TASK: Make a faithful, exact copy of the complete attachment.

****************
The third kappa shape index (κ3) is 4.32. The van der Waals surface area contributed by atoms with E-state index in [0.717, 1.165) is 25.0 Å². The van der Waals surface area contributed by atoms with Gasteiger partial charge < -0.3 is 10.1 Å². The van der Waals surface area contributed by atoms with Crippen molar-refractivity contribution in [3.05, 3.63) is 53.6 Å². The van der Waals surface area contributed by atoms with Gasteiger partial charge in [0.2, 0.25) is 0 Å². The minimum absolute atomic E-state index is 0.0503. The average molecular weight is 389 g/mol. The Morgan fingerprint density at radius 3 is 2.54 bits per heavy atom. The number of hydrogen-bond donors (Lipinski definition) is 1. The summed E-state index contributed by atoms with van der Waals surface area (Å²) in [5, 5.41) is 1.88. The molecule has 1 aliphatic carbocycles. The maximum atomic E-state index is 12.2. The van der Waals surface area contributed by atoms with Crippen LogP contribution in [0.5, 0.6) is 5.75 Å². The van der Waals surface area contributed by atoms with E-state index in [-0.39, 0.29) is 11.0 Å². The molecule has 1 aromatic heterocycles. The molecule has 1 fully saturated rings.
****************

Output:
The third kappa shape index (κ3) is 4.32. The van der Waals surface area contributed by atoms with E-state index in [0.717, 1.165) is 25.0 Å². The van der Waals surface area contributed by atoms with Gasteiger partial charge < -0.3 is 10.1 Å². The van der Waals surface area contributed by atoms with Crippen molar-refractivity contribution in [3.05, 3.63) is 53.6 Å². The van der Waals surface area contributed by atoms with Gasteiger partial charge in [0.2, 0.25) is 0 Å². The minimum absolute atomic E-state index is 0.0503. The average molecular weight is 389 g/mol. The Morgan fingerprint density at radius 3 is 2.54 bits per heavy atom. The number of hydrogen-bond donors (Lipinski definition) is 1. The summed E-state index contributed by atoms with van der Waals surface area (Å²) in [5, 5.41) is 1.88. The molecule has 1 aliphatic carbocycles. The maximum atomic E-state index is 12.2. The van der Waals surface area contributed by atoms with Crippen LogP contribution in [0.5, 0.6) is 5.75 Å². The van der Waals surface area contributed by atoms with E-state index in [-0.39, 0.29) is 11.0 Å². The molecule has 1 aromatic heterocycles. The molecule has 1 fully saturated rings.